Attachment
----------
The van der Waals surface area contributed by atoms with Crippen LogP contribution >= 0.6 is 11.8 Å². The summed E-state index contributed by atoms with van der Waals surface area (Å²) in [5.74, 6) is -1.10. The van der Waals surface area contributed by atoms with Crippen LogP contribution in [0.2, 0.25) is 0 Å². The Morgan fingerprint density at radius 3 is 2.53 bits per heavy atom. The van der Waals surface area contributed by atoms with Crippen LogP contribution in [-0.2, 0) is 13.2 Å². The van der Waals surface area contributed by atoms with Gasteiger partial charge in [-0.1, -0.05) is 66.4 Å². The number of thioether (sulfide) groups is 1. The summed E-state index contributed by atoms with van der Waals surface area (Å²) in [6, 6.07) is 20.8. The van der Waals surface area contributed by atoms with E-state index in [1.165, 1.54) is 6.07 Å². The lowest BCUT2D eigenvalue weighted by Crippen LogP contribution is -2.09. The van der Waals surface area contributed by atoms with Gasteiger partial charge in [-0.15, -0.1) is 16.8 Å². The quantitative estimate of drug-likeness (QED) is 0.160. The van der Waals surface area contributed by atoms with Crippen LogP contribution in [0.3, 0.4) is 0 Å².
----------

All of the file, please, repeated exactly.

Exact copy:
The van der Waals surface area contributed by atoms with Crippen LogP contribution >= 0.6 is 11.8 Å². The summed E-state index contributed by atoms with van der Waals surface area (Å²) in [5.74, 6) is -1.10. The van der Waals surface area contributed by atoms with Crippen LogP contribution in [0.2, 0.25) is 0 Å². The Morgan fingerprint density at radius 3 is 2.53 bits per heavy atom. The van der Waals surface area contributed by atoms with Crippen LogP contribution in [-0.2, 0) is 13.2 Å². The van der Waals surface area contributed by atoms with Gasteiger partial charge in [-0.1, -0.05) is 66.4 Å². The number of thioether (sulfide) groups is 1. The summed E-state index contributed by atoms with van der Waals surface area (Å²) in [6, 6.07) is 20.8. The van der Waals surface area contributed by atoms with E-state index in [1.165, 1.54) is 6.07 Å². The lowest BCUT2D eigenvalue weighted by Crippen LogP contribution is -2.09. The van der Waals surface area contributed by atoms with Gasteiger partial charge in [-0.15, -0.1) is 16.8 Å². The quantitative estimate of drug-likeness (QED) is 0.160. The van der Waals surface area contributed by atoms with Crippen LogP contribution in [0.3, 0.4) is 0 Å².